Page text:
Heart Arrhythmia At Night

Nocturnal irregular heartbeat can have various causes. The most common are :

  • Diabetes
  • Hyperthyroidism (hyperthyroidism)
  • high blood pressure or hypertension
  • Other heart diseases
  • Some medicines
  • Smoke
  • Stressful situations
  • Some natural remedies

Arrhythmia after eating

When we eat, a large amount of blood is diverted to the digestive tract. The body immediately responds to this situation and tries to maintain normal blood pressure by increasing the heart rate and narrowing certain arteries. If this mechanism does not work, postprandial hypotension may occur (drop in blood pressure after eating). Older people may have arrhythmias after eating. People who may experience cardiac arrhythmias after meals include those with high arterial blood pressure or Parkinson’s disease.

Causes and symptoms of the disorder can vary from person to person, possibilities are:

  1. Some people suffer from tachycardia only in certain situations, for example, at night in bed, after eating sweet foods or foods with a high sodium content, etc.
  2. Inadequate water intake, which thickens the blood and thus forces the heart to work to pump the blood.
  3. Dysfunction of an endocrine gland.
  4. Problems of the digestive system.
  5. Excessive enjoyment of coffee and other stimulants.
  6. Disorders of the vagus nerve.
  7. Hiatus hernia (diaphragmatic hernia).
  8. Gastroesophageal reflux.
  9. Liver or kidney disease.
  10. People with a rapid resting heartbeat may have arrhythmias after eating.

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Atrial Fibrillation (AF)

Atrial fibrillation is the most common type of arrhythmia. In this disease, the heart beats irregularly and too fast. AF can be chronic, persistent or paroxysmal. Paroxysmal atrial fibrillation occurs occasionally and temporarily, and is short-lived, from a few seconds to a few days.

Ventricular arrhythmia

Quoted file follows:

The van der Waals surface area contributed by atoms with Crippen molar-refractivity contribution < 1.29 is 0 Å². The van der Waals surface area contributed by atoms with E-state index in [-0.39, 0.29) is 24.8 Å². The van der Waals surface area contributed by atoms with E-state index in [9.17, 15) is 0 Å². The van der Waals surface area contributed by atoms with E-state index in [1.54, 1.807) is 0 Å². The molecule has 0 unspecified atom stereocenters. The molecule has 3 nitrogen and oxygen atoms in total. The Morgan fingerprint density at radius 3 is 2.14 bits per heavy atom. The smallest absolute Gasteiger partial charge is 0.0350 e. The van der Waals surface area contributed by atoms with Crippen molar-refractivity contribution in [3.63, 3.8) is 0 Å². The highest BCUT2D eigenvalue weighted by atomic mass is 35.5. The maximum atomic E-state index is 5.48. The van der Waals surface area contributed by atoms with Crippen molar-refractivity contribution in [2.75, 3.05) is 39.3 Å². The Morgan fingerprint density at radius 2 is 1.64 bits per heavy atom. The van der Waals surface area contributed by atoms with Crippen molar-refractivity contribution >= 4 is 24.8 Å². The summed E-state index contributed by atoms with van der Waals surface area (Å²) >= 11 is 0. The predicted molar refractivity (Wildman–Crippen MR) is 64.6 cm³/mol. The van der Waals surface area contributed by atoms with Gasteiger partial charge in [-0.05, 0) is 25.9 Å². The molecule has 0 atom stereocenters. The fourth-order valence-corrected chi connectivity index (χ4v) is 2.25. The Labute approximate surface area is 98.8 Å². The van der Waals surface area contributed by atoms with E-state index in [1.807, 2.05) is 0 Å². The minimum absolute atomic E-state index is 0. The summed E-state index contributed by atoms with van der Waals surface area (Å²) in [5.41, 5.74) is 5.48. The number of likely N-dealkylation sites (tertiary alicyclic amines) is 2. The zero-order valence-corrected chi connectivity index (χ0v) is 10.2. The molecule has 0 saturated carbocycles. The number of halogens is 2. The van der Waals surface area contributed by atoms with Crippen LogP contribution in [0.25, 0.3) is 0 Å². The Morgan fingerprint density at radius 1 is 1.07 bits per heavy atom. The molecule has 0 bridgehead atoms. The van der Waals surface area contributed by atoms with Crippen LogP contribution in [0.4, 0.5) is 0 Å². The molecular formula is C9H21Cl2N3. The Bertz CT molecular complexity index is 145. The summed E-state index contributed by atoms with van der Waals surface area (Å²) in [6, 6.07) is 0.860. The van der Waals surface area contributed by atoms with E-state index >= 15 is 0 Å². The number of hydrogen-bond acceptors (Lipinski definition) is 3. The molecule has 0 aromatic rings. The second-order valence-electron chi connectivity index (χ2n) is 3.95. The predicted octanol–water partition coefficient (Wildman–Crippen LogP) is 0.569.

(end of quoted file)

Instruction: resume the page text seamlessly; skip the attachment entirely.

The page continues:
This is a heart disorder in which the irregular rhythm of the heart and heartbeats come from the heart chambers. It can be divided into: ventricular tachycardia, ventricular bradycardia, and ventricular fibrillation. Tachycardia means that the heart rate exceeds 100 beats per minute, while bradycardia is characterized by beats below 60 beats per minute. Ventricular fibrillation is a disease in which the heart beats quickly and irregularly. The result is a reduction of the pumped blood.

causes

  1. Drug side effects
  2. caffeine
  3. nicotine
  4. High sodium and potassium levels in the blood
  5. Necroses and fibroses of the heart muscle
  6. cardiomyopathy
  7. myocarditis
  8. Valvular heart disease
  9. Congenital heart disease

Respiratory Sinus Arrhythmia (RSA)

Respiratory sinus arrhythmia refers to a change in heart rate that occurs during a natural breathing cycle. The vagus nerve is a cranial nerve that runs from the brain stem to the abdomen and plays an important role in the regulation of the heartbeat. It reduces the contraction force and the frequency of the heart. During inhalation and exhalation, cells of the medulla oblongata send a signal from the parasympathetic nervous system via this cranial nerve to the heart. This causes a cyclic variation of the heart rate. Respiratory sinus arrhythmia is a physiological variant and is not considered abnormal. In fact, it is the loss of this normal reflex that signals a heart problem.

RSA is common in children and adolescents and usually goes away with self-growth. However, a doctor should be consulted on:

  1. Very fast and irregular heartbeat,
  2. Very slow heartbeat, 

Heart Arrhythmia in Children

What are the specific causes of heart arrhythmia in children?

  1. Congenital heart defect
  2. Side effect on medicines

Cardiac palpitations during pregnancy

What are the causes?

  1. Mental stress
  2. body changes
  3. Excessive caffeine consumption
  4. Physical stress
  5. anemia
  6. Lack of magnesium
  7. Side effects of drugs

Diagnostics and examination

Heart arrhythmia are diagnosed by listening to the stethoscope or by an electrocardiogram (ECG). For fetal arrhythmias, echocardiography is usually performed; in the 20th week of pregnancy usually a morphological ultrasound. If the gynecologist sees a congenital anomaly, he may request  chocardiography, as this examination is much more thorough.

Therapy of heart arrhythmia

In some arrhythmias, it does not require treatment, in other cases, rapid treatment must be used to prevent heart failure.

Possible treatments are:

Physical exercises

There are several physical exercises (physiokinesis therapy) that stimulate the stimulation of the parasympathetic nervous system (the part of the nervous system that affects rest, digestion, energy recovery and recovery).

The techniques that affect the vagus nerve (vagal maneuvers) affect the parasympathetic nervous system and promote the health of the heart.

With regard to nutrition, stimulating foods, such as coffee and chocolate, are not recommended as they can affect the heart rate.

Treatment of the accelerated heartbeat

Cardioversion. If the tachycardia